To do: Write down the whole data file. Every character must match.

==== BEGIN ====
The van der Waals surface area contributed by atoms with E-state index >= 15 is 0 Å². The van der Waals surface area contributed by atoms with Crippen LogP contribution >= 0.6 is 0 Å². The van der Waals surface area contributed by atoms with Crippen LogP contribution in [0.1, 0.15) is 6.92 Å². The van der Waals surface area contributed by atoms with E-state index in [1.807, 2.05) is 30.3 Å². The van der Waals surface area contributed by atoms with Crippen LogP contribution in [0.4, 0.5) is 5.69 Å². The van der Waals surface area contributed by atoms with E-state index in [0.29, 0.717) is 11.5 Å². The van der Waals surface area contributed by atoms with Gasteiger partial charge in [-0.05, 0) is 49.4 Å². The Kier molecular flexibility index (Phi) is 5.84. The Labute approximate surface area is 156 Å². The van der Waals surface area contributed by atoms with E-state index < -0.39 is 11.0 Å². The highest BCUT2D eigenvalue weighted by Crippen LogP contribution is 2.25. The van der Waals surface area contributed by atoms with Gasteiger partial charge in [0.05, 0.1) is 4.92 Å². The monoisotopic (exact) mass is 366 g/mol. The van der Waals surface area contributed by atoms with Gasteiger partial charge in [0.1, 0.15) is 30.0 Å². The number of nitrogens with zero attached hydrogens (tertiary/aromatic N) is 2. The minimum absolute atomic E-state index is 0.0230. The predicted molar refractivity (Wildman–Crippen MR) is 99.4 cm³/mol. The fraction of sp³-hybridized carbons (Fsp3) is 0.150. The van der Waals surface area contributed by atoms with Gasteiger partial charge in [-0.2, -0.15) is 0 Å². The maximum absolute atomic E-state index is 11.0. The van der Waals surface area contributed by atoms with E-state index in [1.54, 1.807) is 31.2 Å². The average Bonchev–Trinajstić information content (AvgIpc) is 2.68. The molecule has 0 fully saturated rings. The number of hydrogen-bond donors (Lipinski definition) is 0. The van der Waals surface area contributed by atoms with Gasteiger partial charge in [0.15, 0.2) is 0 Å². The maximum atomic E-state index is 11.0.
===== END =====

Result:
The van der Waals surface area contributed by atoms with E-state index >= 15 is 0 Å². The van der Waals surface area contributed by atoms with Crippen LogP contribution >= 0.6 is 0 Å². The van der Waals surface area contributed by atoms with Crippen LogP contribution in [0.1, 0.15) is 6.92 Å². The van der Waals surface area contributed by atoms with E-state index in [1.807, 2.05) is 30.3 Å². The van der Waals surface area contributed by atoms with Crippen LogP contribution in [0.4, 0.5) is 5.69 Å². The van der Waals surface area contributed by atoms with E-state index in [0.29, 0.717) is 11.5 Å². The van der Waals surface area contributed by atoms with Gasteiger partial charge in [-0.05, 0) is 49.4 Å². The Kier molecular flexibility index (Phi) is 5.84. The Labute approximate surface area is 156 Å². The van der Waals surface area contributed by atoms with E-state index < -0.39 is 11.0 Å². The highest BCUT2D eigenvalue weighted by Crippen LogP contribution is 2.25. The van der Waals surface area contributed by atoms with Gasteiger partial charge in [0.05, 0.1) is 4.92 Å². The monoisotopic (exact) mass is 366 g/mol. The van der Waals surface area contributed by atoms with Gasteiger partial charge in [0.1, 0.15) is 30.0 Å². The number of nitrogens with zero attached hydrogens (tertiary/aromatic N) is 2. The minimum absolute atomic E-state index is 0.0230. The predicted molar refractivity (Wildman–Crippen MR) is 99.4 cm³/mol. The fraction of sp³-hybridized carbons (Fsp3) is 0.150. The van der Waals surface area contributed by atoms with Gasteiger partial charge in [-0.2, -0.15) is 0 Å². The maximum absolute atomic E-state index is 11.0. The van der Waals surface area contributed by atoms with E-state index in [1.54, 1.807) is 31.2 Å². The average Bonchev–Trinajstić information content (AvgIpc) is 2.68. The molecule has 0 fully saturated rings. The number of hydrogen-bond donors (Lipinski definition) is 0. The van der Waals surface area contributed by atoms with Gasteiger partial charge in [0.15, 0.2) is 0 Å². The maximum atomic E-state index is 11.0.